Tag Archives: Scarab Hunter Wasp

Lots of Springtime Insects, 04-20-19

I got up around 6:30 this morning and headed out to the American River Bend Park. It was overcast and in the 50’s when I went out, but by the time I got back home, around noon, the clouds were breaking up, and it was sunny and breezy for the rest of the day. Just lovely.

I wanted to see if I could find butterfly eggs at the park, and I was able to find some, but only on my way out. So, it was a long wait for the pay off, but I found a pipevine with several groupings of eggs on it. Actually, my photos turned into a kind of unintentional “study of pipevines” with pictures of the leaves, twining vines, seed pods, etc. It’s such a cool-looking plant.  In Victorian Era gardens it was all the rage; now people don’t plant it much anymore – and I think that’s partly because everything but the vines themselves die off each year, so it just looks “ropey” for half of the year.  It’s a boon to the Pipevine Swallowtail butterflies, though, who literally can’t live without it.

CLICK HERE for today’s photos.

While I was there, I saw a European Starling come out of her nesting cavity, so I waited by the tree to see if I could get a photo of her when she came back. Smart bird, though, she flew in behind me, making me turn as she went by, and went back into her cavity with an angry grumble.

I also saw some Wild Turkeys, including a leucistic female, and while I was watching them a bonded pair of Mallards came flying in and landed right near my feet. There was also a bonded pair of Common Mergansers on the bank of the river. These ducks are sometimes referred to as “Sawbills” because their bills have a serrated edge, which helps them hold onto the fish they catch. (They’re fish-eating diving ducks, as opposed to filter-feeding dabbling ducks like the Mallards.)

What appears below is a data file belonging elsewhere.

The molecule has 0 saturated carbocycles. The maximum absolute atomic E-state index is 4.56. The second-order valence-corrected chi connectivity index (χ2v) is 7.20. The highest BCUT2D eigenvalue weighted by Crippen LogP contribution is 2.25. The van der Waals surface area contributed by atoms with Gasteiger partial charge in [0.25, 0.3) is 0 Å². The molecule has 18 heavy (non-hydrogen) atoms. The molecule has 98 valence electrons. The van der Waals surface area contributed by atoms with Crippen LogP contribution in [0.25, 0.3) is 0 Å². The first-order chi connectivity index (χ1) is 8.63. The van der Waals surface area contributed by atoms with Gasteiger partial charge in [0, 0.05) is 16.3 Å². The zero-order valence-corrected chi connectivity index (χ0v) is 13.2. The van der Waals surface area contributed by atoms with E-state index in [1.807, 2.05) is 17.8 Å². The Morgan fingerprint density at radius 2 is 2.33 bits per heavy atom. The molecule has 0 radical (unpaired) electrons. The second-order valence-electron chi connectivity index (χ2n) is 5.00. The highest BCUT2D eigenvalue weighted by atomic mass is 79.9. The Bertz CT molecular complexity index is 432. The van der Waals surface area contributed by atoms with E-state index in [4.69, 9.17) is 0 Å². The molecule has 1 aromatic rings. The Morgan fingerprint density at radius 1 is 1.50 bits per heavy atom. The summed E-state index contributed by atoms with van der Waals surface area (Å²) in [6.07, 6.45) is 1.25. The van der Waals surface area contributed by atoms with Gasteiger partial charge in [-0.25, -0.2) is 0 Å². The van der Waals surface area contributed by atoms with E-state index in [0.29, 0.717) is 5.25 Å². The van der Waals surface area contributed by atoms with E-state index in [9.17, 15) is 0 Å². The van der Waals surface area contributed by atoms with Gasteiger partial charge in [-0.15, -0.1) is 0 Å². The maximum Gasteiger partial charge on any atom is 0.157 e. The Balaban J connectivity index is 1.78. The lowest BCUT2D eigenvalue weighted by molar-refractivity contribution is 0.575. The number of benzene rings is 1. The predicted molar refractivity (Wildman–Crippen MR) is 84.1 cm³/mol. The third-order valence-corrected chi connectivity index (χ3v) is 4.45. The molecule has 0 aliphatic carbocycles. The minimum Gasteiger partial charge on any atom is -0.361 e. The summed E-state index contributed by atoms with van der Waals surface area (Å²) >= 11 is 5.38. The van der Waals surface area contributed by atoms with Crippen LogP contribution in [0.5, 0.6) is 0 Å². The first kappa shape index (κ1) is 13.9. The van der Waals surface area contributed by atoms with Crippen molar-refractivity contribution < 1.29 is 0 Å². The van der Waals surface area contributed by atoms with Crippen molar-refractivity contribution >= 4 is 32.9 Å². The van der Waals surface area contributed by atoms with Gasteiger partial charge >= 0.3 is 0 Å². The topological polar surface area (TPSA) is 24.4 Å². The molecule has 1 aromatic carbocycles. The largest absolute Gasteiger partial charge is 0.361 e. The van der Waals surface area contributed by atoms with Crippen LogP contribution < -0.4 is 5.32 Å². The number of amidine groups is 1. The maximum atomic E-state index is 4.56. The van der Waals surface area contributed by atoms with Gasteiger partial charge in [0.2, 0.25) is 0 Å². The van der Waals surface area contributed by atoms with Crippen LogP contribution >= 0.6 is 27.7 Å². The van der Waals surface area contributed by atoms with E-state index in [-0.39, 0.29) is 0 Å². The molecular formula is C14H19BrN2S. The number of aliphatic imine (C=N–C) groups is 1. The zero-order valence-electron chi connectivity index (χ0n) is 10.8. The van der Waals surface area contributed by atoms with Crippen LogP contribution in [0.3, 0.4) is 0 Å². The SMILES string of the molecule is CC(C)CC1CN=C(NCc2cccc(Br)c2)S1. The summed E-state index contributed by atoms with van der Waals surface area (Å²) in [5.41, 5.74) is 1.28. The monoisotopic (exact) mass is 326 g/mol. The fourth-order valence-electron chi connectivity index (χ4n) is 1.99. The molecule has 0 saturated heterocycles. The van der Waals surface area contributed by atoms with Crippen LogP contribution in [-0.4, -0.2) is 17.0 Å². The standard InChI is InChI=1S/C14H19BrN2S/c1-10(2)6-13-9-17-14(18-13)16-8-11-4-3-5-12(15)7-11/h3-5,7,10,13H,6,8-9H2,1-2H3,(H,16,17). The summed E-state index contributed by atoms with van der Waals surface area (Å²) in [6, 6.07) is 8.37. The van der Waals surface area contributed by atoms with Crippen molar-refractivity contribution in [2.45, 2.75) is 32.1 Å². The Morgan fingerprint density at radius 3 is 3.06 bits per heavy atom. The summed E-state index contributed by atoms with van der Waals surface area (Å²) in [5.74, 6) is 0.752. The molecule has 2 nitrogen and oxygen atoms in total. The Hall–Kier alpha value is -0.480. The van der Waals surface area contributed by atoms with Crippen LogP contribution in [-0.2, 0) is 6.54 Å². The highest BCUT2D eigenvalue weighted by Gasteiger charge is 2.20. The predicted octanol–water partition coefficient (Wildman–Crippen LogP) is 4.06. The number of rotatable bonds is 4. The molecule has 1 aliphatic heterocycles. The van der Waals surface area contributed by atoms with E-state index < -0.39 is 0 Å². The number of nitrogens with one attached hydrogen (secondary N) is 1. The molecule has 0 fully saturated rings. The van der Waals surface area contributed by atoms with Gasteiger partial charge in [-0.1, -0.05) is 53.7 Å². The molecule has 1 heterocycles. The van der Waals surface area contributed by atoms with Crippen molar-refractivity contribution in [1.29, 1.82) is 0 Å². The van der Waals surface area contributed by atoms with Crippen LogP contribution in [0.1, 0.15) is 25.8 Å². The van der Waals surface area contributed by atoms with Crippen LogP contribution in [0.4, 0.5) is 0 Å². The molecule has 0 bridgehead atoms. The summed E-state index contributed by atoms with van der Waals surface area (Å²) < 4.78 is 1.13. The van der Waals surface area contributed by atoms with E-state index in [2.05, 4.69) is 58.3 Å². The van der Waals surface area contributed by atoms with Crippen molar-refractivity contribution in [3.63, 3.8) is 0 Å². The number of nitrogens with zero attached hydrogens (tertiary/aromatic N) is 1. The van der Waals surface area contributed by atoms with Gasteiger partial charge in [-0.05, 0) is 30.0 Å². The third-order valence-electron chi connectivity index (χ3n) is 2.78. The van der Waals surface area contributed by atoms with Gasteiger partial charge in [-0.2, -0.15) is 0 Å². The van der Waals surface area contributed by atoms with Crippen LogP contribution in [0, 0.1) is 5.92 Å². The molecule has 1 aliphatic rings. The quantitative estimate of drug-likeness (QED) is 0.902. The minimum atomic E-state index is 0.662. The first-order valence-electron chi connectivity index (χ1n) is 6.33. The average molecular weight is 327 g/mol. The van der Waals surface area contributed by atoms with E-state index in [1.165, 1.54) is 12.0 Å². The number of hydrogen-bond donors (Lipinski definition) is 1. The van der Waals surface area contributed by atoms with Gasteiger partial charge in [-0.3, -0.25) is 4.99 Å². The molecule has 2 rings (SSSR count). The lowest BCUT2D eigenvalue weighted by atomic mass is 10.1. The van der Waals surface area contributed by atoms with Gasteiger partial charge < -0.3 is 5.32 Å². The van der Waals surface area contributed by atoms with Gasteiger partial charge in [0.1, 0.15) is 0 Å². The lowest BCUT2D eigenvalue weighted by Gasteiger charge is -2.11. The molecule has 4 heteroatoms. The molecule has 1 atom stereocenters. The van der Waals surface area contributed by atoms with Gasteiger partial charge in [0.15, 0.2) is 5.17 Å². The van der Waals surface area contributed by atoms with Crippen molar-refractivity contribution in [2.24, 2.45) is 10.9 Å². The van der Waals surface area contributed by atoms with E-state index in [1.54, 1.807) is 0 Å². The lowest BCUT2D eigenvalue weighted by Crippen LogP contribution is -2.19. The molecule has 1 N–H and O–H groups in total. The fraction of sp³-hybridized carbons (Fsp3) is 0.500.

Saw lots of Craneflies (Mosquito Hawks) all over the place and Elder Moth caterpillars in the elderberry leaves. There were also a lot of Tussock Moth caterpillars, little nests of earwigs, some micromoths, and a mayfly that had just shed and was hanging next to its exuvia. This time of the year is soooooooooooooo interesting! I was surprised to see the earwigs snuggled in the tops of mugwort plants. I thought mugwort was a kind of natural insect repellent. I guess no one told the earwigs.

There were a lot of still-green Oak Apple galls in the trees, but I was really happy to come across some second-generation galls from the Live Oak Gall Wasp.  The first-generation galls are really obvious and visible: round balls covered in spines.  The second-generation galls are tiny and sit on the back of the leaves; they look like upside down volcanoes. Finding them is difficult, so I’m always excited when I get to see them.  The first generation of this wasp is comprised of all females that reproduce asexually, and the second generation is comprised of males and females that reproduce sexually. Cool, huh?

And while I was watching a male House Wren, I saw him look down below him. There was female down there with a feather in her beak. I’m assuming they had a nesting cavity near there somewhere and she was literally feathering her nest. Awwww!

I overdid it again today – because there’s so frigging much to see – and didn’t get back home until around 11:30. Four-and-a-half hours of walking; my body was really mad at me for the rest of the day.

Species List:

1. Acorn Woodpecker, Melanerpes formicivorus,
2. Bedstraw, Velcro Grass, Cleavers, Galium aparine
3. Black Walnut, Juglans nigra